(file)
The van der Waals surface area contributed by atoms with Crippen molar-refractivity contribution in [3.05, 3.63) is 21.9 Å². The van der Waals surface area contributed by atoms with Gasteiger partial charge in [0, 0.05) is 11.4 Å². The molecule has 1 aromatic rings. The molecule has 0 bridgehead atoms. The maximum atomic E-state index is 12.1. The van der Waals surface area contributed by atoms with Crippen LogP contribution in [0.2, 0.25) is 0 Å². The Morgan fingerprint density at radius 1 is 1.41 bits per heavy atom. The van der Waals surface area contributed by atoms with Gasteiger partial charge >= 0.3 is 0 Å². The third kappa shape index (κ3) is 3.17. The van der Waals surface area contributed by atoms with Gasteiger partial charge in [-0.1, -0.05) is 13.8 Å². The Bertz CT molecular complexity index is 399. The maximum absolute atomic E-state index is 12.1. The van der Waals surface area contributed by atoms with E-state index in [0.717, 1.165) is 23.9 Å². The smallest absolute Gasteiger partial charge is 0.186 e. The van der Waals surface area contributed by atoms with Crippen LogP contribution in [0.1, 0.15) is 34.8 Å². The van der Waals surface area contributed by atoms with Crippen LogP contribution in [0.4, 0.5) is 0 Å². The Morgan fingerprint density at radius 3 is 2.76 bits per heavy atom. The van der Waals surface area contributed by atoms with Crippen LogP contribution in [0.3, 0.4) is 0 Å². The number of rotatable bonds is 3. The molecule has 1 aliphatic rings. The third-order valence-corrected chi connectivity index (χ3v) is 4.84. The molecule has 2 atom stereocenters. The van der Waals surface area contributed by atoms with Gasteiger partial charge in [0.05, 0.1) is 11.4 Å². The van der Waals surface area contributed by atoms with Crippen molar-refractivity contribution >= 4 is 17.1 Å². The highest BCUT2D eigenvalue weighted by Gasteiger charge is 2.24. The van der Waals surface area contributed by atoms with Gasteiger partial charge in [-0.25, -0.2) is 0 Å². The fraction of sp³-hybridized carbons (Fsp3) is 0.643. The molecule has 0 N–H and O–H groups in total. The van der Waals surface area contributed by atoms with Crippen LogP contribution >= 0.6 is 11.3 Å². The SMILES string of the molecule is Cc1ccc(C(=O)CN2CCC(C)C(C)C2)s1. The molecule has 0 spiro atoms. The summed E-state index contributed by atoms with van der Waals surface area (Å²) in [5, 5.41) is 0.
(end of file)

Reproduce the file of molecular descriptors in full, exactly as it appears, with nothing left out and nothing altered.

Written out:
The van der Waals surface area contributed by atoms with Crippen molar-refractivity contribution in [3.05, 3.63) is 21.9 Å². The van der Waals surface area contributed by atoms with Gasteiger partial charge in [0, 0.05) is 11.4 Å². The molecule has 1 aromatic rings. The molecule has 0 bridgehead atoms. The maximum atomic E-state index is 12.1. The van der Waals surface area contributed by atoms with Crippen LogP contribution in [0.2, 0.25) is 0 Å². The Morgan fingerprint density at radius 1 is 1.41 bits per heavy atom. The van der Waals surface area contributed by atoms with Gasteiger partial charge >= 0.3 is 0 Å². The third kappa shape index (κ3) is 3.17. The van der Waals surface area contributed by atoms with Gasteiger partial charge in [-0.1, -0.05) is 13.8 Å². The Bertz CT molecular complexity index is 399. The maximum absolute atomic E-state index is 12.1. The van der Waals surface area contributed by atoms with E-state index in [0.717, 1.165) is 23.9 Å². The smallest absolute Gasteiger partial charge is 0.186 e. The van der Waals surface area contributed by atoms with Crippen LogP contribution in [0.1, 0.15) is 34.8 Å². The van der Waals surface area contributed by atoms with Crippen LogP contribution in [0.4, 0.5) is 0 Å². The Morgan fingerprint density at radius 3 is 2.76 bits per heavy atom. The van der Waals surface area contributed by atoms with Crippen LogP contribution in [0.3, 0.4) is 0 Å². The number of rotatable bonds is 3. The molecule has 1 aliphatic rings. The third-order valence-corrected chi connectivity index (χ3v) is 4.84. The molecule has 2 atom stereocenters. The van der Waals surface area contributed by atoms with Gasteiger partial charge in [0.05, 0.1) is 11.4 Å². The van der Waals surface area contributed by atoms with Crippen molar-refractivity contribution >= 4 is 17.1 Å². The highest BCUT2D eigenvalue weighted by Gasteiger charge is 2.24. The van der Waals surface area contributed by atoms with Gasteiger partial charge in [-0.25, -0.2) is 0 Å². The fraction of sp³-hybridized carbons (Fsp3) is 0.643. The molecule has 0 N–H and O–H groups in total. The van der Waals surface area contributed by atoms with Crippen LogP contribution >= 0.6 is 11.3 Å². The SMILES string of the molecule is Cc1ccc(C(=O)CN2CCC(C)C(C)C2)s1. The molecule has 0 spiro atoms. The summed E-state index contributed by atoms with van der Waals surface area (Å²) in [5, 5.41) is 0.